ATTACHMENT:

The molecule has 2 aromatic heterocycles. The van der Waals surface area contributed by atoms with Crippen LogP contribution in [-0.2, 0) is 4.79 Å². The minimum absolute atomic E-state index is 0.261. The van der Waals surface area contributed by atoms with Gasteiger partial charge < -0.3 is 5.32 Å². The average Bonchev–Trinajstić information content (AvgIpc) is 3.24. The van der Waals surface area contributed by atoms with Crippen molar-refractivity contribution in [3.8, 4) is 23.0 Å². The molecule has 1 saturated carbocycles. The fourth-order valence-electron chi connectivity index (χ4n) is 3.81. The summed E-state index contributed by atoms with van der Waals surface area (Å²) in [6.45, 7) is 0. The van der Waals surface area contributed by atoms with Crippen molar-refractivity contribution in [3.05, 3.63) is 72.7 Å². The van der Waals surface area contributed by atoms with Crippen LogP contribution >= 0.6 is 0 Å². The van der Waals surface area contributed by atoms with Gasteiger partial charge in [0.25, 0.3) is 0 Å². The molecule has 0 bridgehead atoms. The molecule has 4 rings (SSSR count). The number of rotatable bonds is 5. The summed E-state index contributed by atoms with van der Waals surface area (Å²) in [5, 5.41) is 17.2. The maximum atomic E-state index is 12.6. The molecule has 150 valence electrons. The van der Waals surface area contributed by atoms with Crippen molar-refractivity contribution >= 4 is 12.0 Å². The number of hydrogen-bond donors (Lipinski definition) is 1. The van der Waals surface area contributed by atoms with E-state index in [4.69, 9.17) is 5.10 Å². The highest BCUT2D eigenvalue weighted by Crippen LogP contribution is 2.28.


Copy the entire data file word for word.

The molecule has 2 aromatic heterocycles. The van der Waals surface area contributed by atoms with Crippen LogP contribution in [-0.2, 0) is 4.79 Å². The minimum absolute atomic E-state index is 0.261. The van der Waals surface area contributed by atoms with Gasteiger partial charge < -0.3 is 5.32 Å². The average Bonchev–Trinajstić information content (AvgIpc) is 3.24. The van der Waals surface area contributed by atoms with Crippen molar-refractivity contribution in [3.8, 4) is 23.0 Å². The molecule has 1 saturated carbocycles. The fourth-order valence-electron chi connectivity index (χ4n) is 3.81. The summed E-state index contributed by atoms with van der Waals surface area (Å²) in [6.45, 7) is 0. The van der Waals surface area contributed by atoms with Crippen molar-refractivity contribution in [3.05, 3.63) is 72.7 Å². The van der Waals surface area contributed by atoms with Crippen LogP contribution >= 0.6 is 0 Å². The van der Waals surface area contributed by atoms with Gasteiger partial charge in [0.25, 0.3) is 0 Å². The molecule has 0 bridgehead atoms. The molecule has 4 rings (SSSR count). The number of rotatable bonds is 5. The summed E-state index contributed by atoms with van der Waals surface area (Å²) in [5, 5.41) is 17.2. The maximum atomic E-state index is 12.6. The molecule has 150 valence electrons. The van der Waals surface area contributed by atoms with Crippen molar-refractivity contribution >= 4 is 12.0 Å². The number of hydrogen-bond donors (Lipinski definition) is 1. The van der Waals surface area contributed by atoms with E-state index in [4.69, 9.17) is 5.10 Å². The highest BCUT2D eigenvalue weighted by Crippen LogP contribution is 2.28.